Virtually all cost estimation is performed according to one or some combination of the following basic approaches:

Production function. In microeconomics, the relationship between the output of a process and the necessary resources is referred to as the production function. Read the Complete Article

The Project Definition Rating Index (PDRI) for Building Projects

The Project Definition Rating Index (PDRI) for Building Projects (#12 in the Hut Project Management for Construction)
By Chris Hendrickson

The Construction Industry Institute has developed rating indexes for different types of projects to assess the adequacy of project scope definitions. These are intended to reflect best practices in the building industry and provides a checklist for recommended activities and milestones to define a project scope. The rating index is a weighted sum of scores received for a variety of items on the scope definition checklist. Each item in the checklist is rated as “not applicable” (0), “complete definition” (1), “minor deficiencies” (2), “some deficiencies” (3), “major deficiencies” (4) or “incomplete or poor definition” (5). Lower scores in these categories are preferable. Some items in the checklist include:

  • Business Strategy for building use, justification, plan, economic analysis, facility requirements, expansion/alteration consideration, site selection issues and project objectives.
  • Owner Philosophy with regard to reliability, maintenance, operation and design.
Read the Complete Article

Pre-Project Planning in Construction Project Management

Pre-Project Planning in Construction Project Management (#11 in the Hut Project Management for Construction)
By Chris Hendrickson

Even before design and construction processes begin, there is a stage of “pre-project planning” that can be critical for project success. In this process, the project scope is established. Since construction and design professionals are often not involved in this project scope stage, the terminology of describing this as a “pre-project” process has arisen. From the owner’s perspective, defining the project scope is just another phase in the process of acquiring a constructed facility.

The definition of a project scope typically involves developing project alternatives at a conceptual level, analyzing project risks and economic payoff, developing a financial plan, making a decision to proceed (or not), and deciding upon the project organization and control plan. The next few chapters will examine these different problems at some length.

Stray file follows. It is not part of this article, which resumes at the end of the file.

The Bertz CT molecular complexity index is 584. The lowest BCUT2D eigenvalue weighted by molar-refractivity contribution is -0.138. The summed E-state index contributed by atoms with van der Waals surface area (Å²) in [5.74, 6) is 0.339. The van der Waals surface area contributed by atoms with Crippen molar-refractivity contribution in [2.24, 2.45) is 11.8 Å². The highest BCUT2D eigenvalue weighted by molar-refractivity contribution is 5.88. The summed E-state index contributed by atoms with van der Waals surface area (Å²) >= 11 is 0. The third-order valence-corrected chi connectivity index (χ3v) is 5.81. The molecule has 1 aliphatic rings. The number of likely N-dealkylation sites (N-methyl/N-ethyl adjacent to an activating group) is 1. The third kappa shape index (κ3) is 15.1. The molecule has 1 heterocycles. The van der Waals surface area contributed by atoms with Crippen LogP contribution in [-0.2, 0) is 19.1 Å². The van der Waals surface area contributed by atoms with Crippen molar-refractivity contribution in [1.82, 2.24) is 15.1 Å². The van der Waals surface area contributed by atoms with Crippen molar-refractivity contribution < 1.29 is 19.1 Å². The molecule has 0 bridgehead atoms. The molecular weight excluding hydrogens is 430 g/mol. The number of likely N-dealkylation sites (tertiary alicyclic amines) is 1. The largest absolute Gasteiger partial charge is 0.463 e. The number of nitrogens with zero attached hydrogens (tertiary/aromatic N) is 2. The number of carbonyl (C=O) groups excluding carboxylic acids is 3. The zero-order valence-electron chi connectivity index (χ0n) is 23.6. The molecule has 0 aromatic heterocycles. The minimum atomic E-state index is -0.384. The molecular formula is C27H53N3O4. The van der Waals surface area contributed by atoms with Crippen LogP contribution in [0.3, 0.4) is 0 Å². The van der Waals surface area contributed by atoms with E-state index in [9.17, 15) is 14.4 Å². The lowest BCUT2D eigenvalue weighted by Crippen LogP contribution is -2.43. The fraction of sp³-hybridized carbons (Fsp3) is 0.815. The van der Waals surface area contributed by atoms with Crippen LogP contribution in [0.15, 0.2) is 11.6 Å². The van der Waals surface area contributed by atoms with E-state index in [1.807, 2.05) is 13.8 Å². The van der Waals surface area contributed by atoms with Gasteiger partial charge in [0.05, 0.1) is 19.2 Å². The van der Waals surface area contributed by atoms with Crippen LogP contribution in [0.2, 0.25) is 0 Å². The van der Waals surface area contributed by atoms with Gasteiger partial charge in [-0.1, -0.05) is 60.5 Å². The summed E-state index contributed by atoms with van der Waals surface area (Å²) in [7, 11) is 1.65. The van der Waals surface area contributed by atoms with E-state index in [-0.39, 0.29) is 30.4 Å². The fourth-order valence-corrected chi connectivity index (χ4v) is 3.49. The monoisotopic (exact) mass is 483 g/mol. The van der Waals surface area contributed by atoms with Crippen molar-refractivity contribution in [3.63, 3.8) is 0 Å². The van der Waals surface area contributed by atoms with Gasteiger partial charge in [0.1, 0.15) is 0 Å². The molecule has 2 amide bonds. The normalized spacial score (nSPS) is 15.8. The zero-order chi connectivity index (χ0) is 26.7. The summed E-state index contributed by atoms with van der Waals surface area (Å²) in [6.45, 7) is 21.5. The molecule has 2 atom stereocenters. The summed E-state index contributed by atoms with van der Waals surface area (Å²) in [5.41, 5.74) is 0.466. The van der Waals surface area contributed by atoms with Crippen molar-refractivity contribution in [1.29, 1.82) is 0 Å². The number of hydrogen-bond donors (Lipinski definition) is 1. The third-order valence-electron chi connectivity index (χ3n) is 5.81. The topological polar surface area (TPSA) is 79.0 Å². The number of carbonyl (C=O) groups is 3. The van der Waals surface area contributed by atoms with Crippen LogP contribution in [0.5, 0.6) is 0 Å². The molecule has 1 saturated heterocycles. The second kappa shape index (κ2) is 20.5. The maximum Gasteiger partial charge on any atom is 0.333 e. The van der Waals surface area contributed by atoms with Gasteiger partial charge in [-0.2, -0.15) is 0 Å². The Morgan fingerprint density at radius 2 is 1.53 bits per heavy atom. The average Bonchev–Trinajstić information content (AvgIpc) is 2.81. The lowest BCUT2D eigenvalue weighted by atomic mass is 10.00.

The danger of poor project definition comes from escalating costs (as new items are added) or, in the extreme, project failure. Read the Complete Article

The Design and Construction Process in Construction Project Management – Design and Construction as an Integrated System

The Design and Construction Process in Construction Project Management – Design and Construction as an Integrated System (#10 in the Hut Project Management for Construction)
By Chris Hendrickson

In the planning of facilities, it is important to recognize the close relationship between design and construction. These processes can best be viewed as an integrated system. Broadly speaking, design is a process of creating the description of a new facility, usually represented by detailed plans and specifications; construction planning is a process of identifying activities and resources required to make the design a physical reality. Hence, construction is the implementation of a design envisioned by architects and engineers. In both design and construction, numerous operational tasks must be performed with a variety of precedence and other relationships among the different tasks.

Several characteristics are unique to the planning of constructed facilities and should be kept in mind even at the very early stage of the project life cycle. Read the Complete Article

Key Factors for Successful Construction Project Management – Perceptions of Owners and Contractors

Key Factors for Successful Construction Project Management – Perceptions of Owners and Contractors (#9 in the Hut Project Management for Construction)
By Chris Hendrickson

Although owners and contractors may have different perceptions on project management for construction, they have a common interest in creating an environment leading to successful projects in which performance quality, completion time and final costs are within prescribed limits and tolerances. It is interesting therefore to note the opinions of some leading contractors and owners who were interviewed.

From the responses of six contractors, the key factors cited for successful projects are:

  • well defined scope
  • extensive early planning
  • good leadership, management and first line supervision
  • positive client relationship with client involvement
  • proper project team chemistry
  • quick response to changes
  • engineering managers concerned with the total project, not just the engineering elements.

Conversely, the key factors cited for unsuccessful projects are:

  • ill-defined scope
  • poor management
  • poor planning
  • breakdown in communication between engineering and construction
  • unrealistic scope, schedules and budgets
  • many changes at various stages of progress
  • lack of good project control

The responses of eight owners indicated that they did not always understand the concerns of the contractors although they generally agreed with some of the key factors for successful and unsuccessful projects cited by the contractors. Read the Complete Article